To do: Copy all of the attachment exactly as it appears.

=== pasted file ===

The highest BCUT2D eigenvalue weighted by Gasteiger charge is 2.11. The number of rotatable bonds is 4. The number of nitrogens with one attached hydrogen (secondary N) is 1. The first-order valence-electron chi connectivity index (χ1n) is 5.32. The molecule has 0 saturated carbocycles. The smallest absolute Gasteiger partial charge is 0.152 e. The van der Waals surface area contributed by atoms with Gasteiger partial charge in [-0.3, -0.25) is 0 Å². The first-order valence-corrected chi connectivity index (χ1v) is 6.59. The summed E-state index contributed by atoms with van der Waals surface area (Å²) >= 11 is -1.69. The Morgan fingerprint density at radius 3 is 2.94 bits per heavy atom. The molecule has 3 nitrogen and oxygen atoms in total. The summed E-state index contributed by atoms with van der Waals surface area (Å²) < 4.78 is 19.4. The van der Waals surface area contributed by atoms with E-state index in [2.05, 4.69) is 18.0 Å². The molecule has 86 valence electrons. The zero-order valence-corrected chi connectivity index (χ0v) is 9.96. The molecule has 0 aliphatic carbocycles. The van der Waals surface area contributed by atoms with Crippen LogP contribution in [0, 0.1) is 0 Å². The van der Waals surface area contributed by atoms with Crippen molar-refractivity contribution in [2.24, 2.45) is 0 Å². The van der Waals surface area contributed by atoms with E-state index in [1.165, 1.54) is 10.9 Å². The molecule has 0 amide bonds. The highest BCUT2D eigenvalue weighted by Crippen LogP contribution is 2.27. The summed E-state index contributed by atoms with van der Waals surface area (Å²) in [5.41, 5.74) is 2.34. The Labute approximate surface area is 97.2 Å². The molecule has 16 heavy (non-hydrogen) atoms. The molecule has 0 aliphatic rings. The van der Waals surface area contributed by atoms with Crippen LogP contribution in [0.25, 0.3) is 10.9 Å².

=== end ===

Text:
The highest BCUT2D eigenvalue weighted by Gasteiger charge is 2.11. The number of rotatable bonds is 4. The number of nitrogens with one attached hydrogen (secondary N) is 1. The first-order valence-electron chi connectivity index (χ1n) is 5.32. The molecule has 0 saturated carbocycles. The smallest absolute Gasteiger partial charge is 0.152 e. The van der Waals surface area contributed by atoms with Gasteiger partial charge in [-0.3, -0.25) is 0 Å². The first-order valence-corrected chi connectivity index (χ1v) is 6.59. The summed E-state index contributed by atoms with van der Waals surface area (Å²) >= 11 is -1.69. The Morgan fingerprint density at radius 3 is 2.94 bits per heavy atom. The molecule has 3 nitrogen and oxygen atoms in total. The summed E-state index contributed by atoms with van der Waals surface area (Å²) < 4.78 is 19.4. The van der Waals surface area contributed by atoms with E-state index in [2.05, 4.69) is 18.0 Å². The molecule has 86 valence electrons. The zero-order valence-corrected chi connectivity index (χ0v) is 9.96. The molecule has 0 aliphatic carbocycles. The van der Waals surface area contributed by atoms with Crippen LogP contribution in [0, 0.1) is 0 Å². The van der Waals surface area contributed by atoms with Crippen molar-refractivity contribution in [2.24, 2.45) is 0 Å². The van der Waals surface area contributed by atoms with E-state index in [1.165, 1.54) is 10.9 Å². The molecule has 0 amide bonds. The highest BCUT2D eigenvalue weighted by Crippen LogP contribution is 2.27. The summed E-state index contributed by atoms with van der Waals surface area (Å²) in [5.41, 5.74) is 2.34. The Labute approximate surface area is 97.2 Å². The molecule has 16 heavy (non-hydrogen) atoms. The molecule has 0 aliphatic rings. The van der Waals surface area contributed by atoms with Crippen LogP contribution in [0.25, 0.3) is 10.9 Å².